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Lugoff native serves aboard USS George H.W. Bush

Posted: April 14, 2015 3:57 p.m.
Updated: April 15, 2015 1:00 a.m.
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Shawn Greenlief

NORFOLK, Va. – A 2013 Lugoff-Elgin High School graduate and Lugoff native is serving on one of the world’s largest warships, the U.S. Navy aircraft carrier USS George H.W. Bush.

Petty Officer 3rd Class Shawn Greenlief is a machinist’s mate aboard the Norfolk-based ship, a Nimitz-class nuclear-powered aircraft carrier and one of only 10 operational aircraft carriers in the Navy today. Named in honor of former President George H.W. Bush, the carrier is longer than three football fields, at nearly 1,100 feet long. The ship is 252 feet wide and weighs more than 100,000 tons. Two nuclear reactors can push the ship through the water at more than 35 mph.

As a sailor with numerous responsibilities, Greenlief said he is learning about himself as a leader, sailor and a person. He also said it is an exciting time to be in the Navy, and serving aboard a ship is something he never expected to be doing just a couple years ago.

“Being on a carrier is a whole different world,” Greenlief said. “Shocking at first, but the Navy trained me so well, adjusting to my job was fast. My job helps to move the ship, electricity for the ship, and steam for the galleys. It takes a lot of teamwork to keep this ship running.”

Sailors’ jobs are highly varied aboard USS George H.W. Bush. Approximately 3,200 men and women make up the ship’s company, which keeps all parts of the aircraft carrier running smoothly -- this includes everything from washing dishes and preparing meals to handling weaponry and maintaining the nuclear reactors. Another 2,500 or so form the air wing, the people who actually fly and maintain the aircraft.

“I never cease to be impressed with the type and quality of work that goes on aboard this ship each day,” Capt. Andrew J. Loiselle, the carrier’s commanding officer, said. “The USS George H.W. Bush team is filled with highly qualified young adults -- in many cases, 19 and 20 years old -- and they’re out here running a complex propulsion system safely, serving as air traffic controllers, operating sophisticated electronics, launching and recovering aircraft when we’re underway, and keeping this floating city alive and functioning. I can’t express how proud I am to be a part of this team. They performed at the highest level, day in and day out during our recent nine-month combat deployment and are continuing to do so here at home. Their professionalism, dedication and commitment to excellence are second to none.”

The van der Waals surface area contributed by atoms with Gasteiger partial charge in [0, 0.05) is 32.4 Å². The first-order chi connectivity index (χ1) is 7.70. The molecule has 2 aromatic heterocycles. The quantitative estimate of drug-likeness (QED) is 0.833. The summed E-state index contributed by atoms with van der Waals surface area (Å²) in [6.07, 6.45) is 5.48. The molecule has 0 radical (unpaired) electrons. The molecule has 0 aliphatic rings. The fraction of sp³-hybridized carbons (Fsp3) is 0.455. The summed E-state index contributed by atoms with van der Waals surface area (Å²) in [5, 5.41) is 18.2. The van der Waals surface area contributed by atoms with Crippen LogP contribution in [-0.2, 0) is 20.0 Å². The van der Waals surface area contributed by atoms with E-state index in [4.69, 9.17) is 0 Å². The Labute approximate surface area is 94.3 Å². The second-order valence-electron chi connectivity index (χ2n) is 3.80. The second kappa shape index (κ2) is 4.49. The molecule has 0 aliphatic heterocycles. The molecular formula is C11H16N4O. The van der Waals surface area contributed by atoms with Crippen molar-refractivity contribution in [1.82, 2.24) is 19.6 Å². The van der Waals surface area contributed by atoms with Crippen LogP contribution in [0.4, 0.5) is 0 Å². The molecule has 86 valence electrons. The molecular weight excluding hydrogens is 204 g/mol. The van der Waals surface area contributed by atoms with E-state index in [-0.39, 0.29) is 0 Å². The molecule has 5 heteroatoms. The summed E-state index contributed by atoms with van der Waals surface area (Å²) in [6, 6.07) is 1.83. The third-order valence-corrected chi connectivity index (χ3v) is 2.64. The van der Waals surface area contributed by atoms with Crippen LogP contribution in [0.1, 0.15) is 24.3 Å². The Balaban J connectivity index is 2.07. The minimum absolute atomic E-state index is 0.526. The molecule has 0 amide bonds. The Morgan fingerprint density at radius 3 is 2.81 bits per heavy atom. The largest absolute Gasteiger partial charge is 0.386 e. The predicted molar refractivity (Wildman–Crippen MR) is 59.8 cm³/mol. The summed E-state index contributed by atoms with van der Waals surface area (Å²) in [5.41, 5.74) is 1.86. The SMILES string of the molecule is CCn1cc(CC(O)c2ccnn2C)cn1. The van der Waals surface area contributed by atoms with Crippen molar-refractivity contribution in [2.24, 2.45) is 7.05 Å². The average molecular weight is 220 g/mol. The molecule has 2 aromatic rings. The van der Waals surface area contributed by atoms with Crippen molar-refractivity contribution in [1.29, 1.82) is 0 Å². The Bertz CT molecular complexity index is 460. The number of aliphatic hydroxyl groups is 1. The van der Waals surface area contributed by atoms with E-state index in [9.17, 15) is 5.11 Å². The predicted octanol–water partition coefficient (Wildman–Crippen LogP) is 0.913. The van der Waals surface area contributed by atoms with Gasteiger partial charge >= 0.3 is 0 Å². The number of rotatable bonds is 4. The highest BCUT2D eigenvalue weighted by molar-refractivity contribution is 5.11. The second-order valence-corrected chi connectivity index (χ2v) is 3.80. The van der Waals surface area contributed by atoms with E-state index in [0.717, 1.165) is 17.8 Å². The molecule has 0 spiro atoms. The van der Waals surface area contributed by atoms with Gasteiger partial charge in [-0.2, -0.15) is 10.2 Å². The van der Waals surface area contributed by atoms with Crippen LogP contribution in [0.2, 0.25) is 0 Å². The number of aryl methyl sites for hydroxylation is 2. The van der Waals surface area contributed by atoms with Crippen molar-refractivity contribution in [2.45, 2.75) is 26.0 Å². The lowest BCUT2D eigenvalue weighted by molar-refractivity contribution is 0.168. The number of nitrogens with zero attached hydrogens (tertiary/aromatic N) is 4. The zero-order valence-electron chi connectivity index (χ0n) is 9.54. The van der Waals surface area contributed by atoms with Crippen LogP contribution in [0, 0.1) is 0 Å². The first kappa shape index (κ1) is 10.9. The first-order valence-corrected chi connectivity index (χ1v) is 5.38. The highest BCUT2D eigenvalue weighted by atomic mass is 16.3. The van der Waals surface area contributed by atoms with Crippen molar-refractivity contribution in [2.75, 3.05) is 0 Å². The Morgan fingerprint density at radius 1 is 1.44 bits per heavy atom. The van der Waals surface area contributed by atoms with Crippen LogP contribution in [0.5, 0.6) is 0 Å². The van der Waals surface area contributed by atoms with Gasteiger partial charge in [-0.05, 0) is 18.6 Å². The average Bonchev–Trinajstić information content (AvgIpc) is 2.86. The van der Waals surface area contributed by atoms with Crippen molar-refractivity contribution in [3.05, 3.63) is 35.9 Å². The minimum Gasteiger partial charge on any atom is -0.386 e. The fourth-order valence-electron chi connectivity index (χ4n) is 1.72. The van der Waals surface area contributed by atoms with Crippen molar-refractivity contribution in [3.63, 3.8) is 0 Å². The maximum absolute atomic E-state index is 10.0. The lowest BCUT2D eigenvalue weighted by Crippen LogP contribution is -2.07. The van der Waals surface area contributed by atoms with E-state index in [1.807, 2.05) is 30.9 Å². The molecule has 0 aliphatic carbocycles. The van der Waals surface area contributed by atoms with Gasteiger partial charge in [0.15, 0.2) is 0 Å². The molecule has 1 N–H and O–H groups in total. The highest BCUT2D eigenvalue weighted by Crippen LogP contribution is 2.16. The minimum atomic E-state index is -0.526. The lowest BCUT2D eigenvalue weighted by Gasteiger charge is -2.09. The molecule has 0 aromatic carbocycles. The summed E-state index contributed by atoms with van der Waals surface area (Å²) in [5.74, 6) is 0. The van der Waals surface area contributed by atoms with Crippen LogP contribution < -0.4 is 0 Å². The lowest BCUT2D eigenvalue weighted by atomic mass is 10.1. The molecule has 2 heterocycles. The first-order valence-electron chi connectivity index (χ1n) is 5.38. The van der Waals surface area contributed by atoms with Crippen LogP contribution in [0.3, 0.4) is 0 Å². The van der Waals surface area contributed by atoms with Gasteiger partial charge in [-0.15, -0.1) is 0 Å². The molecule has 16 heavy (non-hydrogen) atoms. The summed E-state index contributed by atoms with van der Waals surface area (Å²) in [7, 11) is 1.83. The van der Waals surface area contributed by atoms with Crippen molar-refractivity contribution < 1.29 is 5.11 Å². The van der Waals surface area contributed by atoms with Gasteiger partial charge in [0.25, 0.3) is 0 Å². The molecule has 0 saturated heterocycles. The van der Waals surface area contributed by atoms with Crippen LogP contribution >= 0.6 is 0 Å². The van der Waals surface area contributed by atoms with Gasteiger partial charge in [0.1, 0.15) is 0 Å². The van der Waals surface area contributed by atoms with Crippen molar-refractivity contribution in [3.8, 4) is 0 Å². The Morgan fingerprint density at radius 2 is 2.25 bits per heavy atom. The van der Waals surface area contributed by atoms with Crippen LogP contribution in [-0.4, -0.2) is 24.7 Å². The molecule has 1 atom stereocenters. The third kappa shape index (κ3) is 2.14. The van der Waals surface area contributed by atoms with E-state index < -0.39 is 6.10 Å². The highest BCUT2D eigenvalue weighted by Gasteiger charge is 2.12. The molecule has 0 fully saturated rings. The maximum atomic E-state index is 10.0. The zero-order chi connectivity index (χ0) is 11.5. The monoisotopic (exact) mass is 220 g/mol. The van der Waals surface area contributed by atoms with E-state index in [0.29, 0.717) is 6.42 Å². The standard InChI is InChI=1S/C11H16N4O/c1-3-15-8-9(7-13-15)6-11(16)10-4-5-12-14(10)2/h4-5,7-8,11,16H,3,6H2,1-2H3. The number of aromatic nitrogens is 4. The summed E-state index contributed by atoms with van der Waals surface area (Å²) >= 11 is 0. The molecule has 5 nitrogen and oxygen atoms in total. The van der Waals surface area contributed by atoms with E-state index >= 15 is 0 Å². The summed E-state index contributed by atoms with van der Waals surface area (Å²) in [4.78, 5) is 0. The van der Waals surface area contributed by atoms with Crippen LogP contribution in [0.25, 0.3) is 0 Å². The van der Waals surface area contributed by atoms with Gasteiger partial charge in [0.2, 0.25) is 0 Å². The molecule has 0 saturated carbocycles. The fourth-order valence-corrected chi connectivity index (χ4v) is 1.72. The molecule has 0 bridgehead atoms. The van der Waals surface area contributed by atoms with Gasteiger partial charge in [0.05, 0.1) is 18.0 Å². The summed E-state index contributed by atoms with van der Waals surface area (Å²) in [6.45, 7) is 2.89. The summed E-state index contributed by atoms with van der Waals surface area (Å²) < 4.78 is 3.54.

USS George H.W. Bush, like each of the Navy’s aircraft carriers, is designed for a 50-year service life. When the air wing is embarked, the ship carries more than 70 attack jets, helicopters and other aircraft, all of which take off from and land aboard the carrier at sea. Powerful catapults slingshot the aircraft off the bow of the ship. The planes land aboard the carrier by snagging a steel cable with an arresting hook that protrudes from the rear of the aircraft. All of this makes the George H.W. Bush a self-contained mobile airport and strike platform, and often the first response to a global crisis because of a carrier’s ability to operate freely in international waters anywhere on the world’s oceans.

As a member of one of the U.S. Navy’s most relied upon assets, Greenlief and other USS George H.W. Bush sailors know they are part of a legacy that will last beyond their lifetimes.

“Since I got here, I’ve been in charge of a lot of things. I’m taking over leadership roles and learned how to use teamwork to get the job done,” Greenlief said.

 

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